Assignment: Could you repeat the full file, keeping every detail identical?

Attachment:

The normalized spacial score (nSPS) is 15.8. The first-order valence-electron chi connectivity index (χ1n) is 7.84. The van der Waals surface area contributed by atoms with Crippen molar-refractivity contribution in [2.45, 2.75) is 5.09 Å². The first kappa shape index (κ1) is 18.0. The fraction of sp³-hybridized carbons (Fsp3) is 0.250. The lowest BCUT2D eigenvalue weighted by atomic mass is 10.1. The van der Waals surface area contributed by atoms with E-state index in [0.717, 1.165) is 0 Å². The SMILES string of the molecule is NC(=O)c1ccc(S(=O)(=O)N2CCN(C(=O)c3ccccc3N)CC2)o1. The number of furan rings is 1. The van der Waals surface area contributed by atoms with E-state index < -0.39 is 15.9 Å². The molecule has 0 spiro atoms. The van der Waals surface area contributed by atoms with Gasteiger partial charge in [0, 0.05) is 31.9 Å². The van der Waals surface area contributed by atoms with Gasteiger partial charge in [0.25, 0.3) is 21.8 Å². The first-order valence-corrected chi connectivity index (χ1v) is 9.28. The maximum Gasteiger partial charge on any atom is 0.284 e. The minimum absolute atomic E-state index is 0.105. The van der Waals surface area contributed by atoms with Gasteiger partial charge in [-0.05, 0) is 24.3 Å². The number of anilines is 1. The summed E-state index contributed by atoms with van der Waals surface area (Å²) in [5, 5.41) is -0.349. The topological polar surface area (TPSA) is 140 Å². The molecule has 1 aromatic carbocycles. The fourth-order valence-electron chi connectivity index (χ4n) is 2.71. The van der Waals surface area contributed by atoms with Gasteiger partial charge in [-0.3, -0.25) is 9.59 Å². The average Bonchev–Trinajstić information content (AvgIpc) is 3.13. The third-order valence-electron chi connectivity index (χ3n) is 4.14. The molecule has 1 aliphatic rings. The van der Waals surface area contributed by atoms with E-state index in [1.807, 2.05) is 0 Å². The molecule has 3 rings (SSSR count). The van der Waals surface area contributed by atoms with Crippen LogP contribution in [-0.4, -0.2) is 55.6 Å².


The normalized spacial score (nSPS) is 15.8. The first-order valence-electron chi connectivity index (χ1n) is 7.84. The van der Waals surface area contributed by atoms with Crippen molar-refractivity contribution in [2.45, 2.75) is 5.09 Å². The first kappa shape index (κ1) is 18.0. The fraction of sp³-hybridized carbons (Fsp3) is 0.250. The lowest BCUT2D eigenvalue weighted by atomic mass is 10.1. The van der Waals surface area contributed by atoms with E-state index in [0.717, 1.165) is 0 Å². The SMILES string of the molecule is NC(=O)c1ccc(S(=O)(=O)N2CCN(C(=O)c3ccccc3N)CC2)o1. The number of furan rings is 1. The van der Waals surface area contributed by atoms with E-state index < -0.39 is 15.9 Å². The molecule has 0 spiro atoms. The van der Waals surface area contributed by atoms with Gasteiger partial charge in [0, 0.05) is 31.9 Å². The van der Waals surface area contributed by atoms with Gasteiger partial charge in [0.25, 0.3) is 21.8 Å². The first-order valence-corrected chi connectivity index (χ1v) is 9.28. The maximum Gasteiger partial charge on any atom is 0.284 e. The minimum absolute atomic E-state index is 0.105. The van der Waals surface area contributed by atoms with Gasteiger partial charge in [-0.05, 0) is 24.3 Å². The number of anilines is 1. The summed E-state index contributed by atoms with van der Waals surface area (Å²) in [5, 5.41) is -0.349. The topological polar surface area (TPSA) is 140 Å². The molecule has 1 aromatic carbocycles. The fourth-order valence-electron chi connectivity index (χ4n) is 2.71. The van der Waals surface area contributed by atoms with Gasteiger partial charge in [-0.3, -0.25) is 9.59 Å². The average Bonchev–Trinajstić information content (AvgIpc) is 3.13. The third-order valence-electron chi connectivity index (χ3n) is 4.14. The molecule has 1 aliphatic rings. The van der Waals surface area contributed by atoms with E-state index in [1.807, 2.05) is 0 Å². The molecule has 3 rings (SSSR count). The van der Waals surface area contributed by atoms with Crippen LogP contribution in [-0.4, -0.2) is 55.6 Å².